Teens cruising
W.A. Harewood  /  AP
Teenager J.C. Matthews enjoying a Saturday night hang-out in a parking lot in downtown Buford, Ga., last month. Matthews said "before the price of gas jacked to two dollars per gallon this lot would of been full with teens and cars."
updated 6/2/2004 6:42:31 PM ET 2004-06-02T22:42:31

The American teen tradition of cruising is taking a back seat to today's record-high price for a gallon of gas.

With gas reaching a nationwide average of $2.06, young drivers are finding other ways to check out their wheels — and each other — rather than cruising "the strip" or "the loop."

Some are stopping in parking lots so they can turn off their engines to save fuel. Some car pool to meet up with friends. A few even admit they're staying home.

"I save the gas for work. I'll stay at home or ride with somebody else," said 17-year-old J.C. Matthews as he checked out a friend's parked Jeep Cherokee with monster wheels late on a Saturday night.

A popular stop for conserving cruisers in Buford, about 25 miles northeast of Atlanta, is the lot just off Interstate 985 about a mile from one of Georgia's busiest shopping centers, the Mall of Georgia. The park-and-ride lot, filled during weekdays with cars left by commuters who use the county's bus system, stays busy from 9 p.m. until the early morning hours.

Anslee Payne, 17, hitched a ride to the gathering point with 20-year-old friend Nakita Johnson.

"I couldn't afford to put gas in my truck," Payne said.

Gas could eventually become too expensive for even Johnson to drive her 2001 red Mercury Cougar the five miles from her home to the lot each night. Her limit: $3 a gallon.

"It's ridiculous," she said.

With his arm around Johnson, 22-year-old Sheffron Pollard said the cost of filling up hits the hardest when it cuts into his social life.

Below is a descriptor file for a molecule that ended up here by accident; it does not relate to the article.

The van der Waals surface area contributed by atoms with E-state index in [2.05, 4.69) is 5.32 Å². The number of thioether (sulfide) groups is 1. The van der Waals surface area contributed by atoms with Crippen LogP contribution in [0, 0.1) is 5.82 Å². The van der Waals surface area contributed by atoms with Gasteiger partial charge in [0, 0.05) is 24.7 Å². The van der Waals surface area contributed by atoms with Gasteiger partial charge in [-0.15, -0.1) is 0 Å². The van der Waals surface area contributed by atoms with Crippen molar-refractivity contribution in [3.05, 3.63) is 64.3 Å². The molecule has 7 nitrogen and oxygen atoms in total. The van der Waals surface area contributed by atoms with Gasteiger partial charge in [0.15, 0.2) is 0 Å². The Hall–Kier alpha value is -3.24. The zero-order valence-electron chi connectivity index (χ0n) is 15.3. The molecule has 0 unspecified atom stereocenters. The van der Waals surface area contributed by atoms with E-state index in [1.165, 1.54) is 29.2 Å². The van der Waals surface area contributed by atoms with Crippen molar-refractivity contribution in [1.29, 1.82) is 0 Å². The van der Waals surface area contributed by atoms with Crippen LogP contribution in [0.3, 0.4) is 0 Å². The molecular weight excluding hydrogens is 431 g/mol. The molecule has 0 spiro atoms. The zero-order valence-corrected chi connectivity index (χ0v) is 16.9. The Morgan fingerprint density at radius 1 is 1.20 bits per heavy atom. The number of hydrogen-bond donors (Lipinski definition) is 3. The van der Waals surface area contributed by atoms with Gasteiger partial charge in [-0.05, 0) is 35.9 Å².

"It makes people not want to do what they want to do," he said.

For David Thompson, who operates a program in several states teaching young drivers how to avoid accidents, there's an up side to rising gas prices: The teens are not driving recklessly up and down streets.

"That is a good thing," said Thompson, a former automotive journalist and race car driver.

For some teens, though, the price of gas isn't a problem, said Cpl. Brody Staud of the Cobb County Police Department.

That's because their parents foot the bill.

"Most of these kids — Mom and Dad are paying for their fuel, so I don't know if it'll affect them or not," Staud said, referring to teen cruisers in his jurisdiction just northwest of Atlanta.

Talk of gas prices turned conversations at the parking lot from fuel and fast cars to more serious topics. Some blamed President Bush and the war in Iraq. Others said car companies need to make more affordable hybrids.

Driving up in his 2003 Dodge Neon, Justin Puckett said the high gas prices have forced him to change his weekend habits. Having a company vehicle for his job with a communications company helps, but he still has had to cut down on how much he puts into his personal car.

"I don't drive around like I used to," said Puckett, 23. Instead he and his friends "park and sit."

As gas prices rise, they see fewer and fewer friends even making the drive to the parking lot. On a normal weekend night, 200 cars would be here, some said; on a recent Saturday night, there were about 40 cars.

Josh Gould noticed his wallet emptying faster than normal about a month ago, when it he filled up his red Ford Ranger for $1.78 a gallon. The 17-year-old goes through $80 in gas money a week, driving the 30 miles each way from his home north to Gainesville for work.

"I'm broke," he said.

Copyright 2004 The Associated Press. All rights reserved. This material may not be published, broadcast, rewritten or redistributed.


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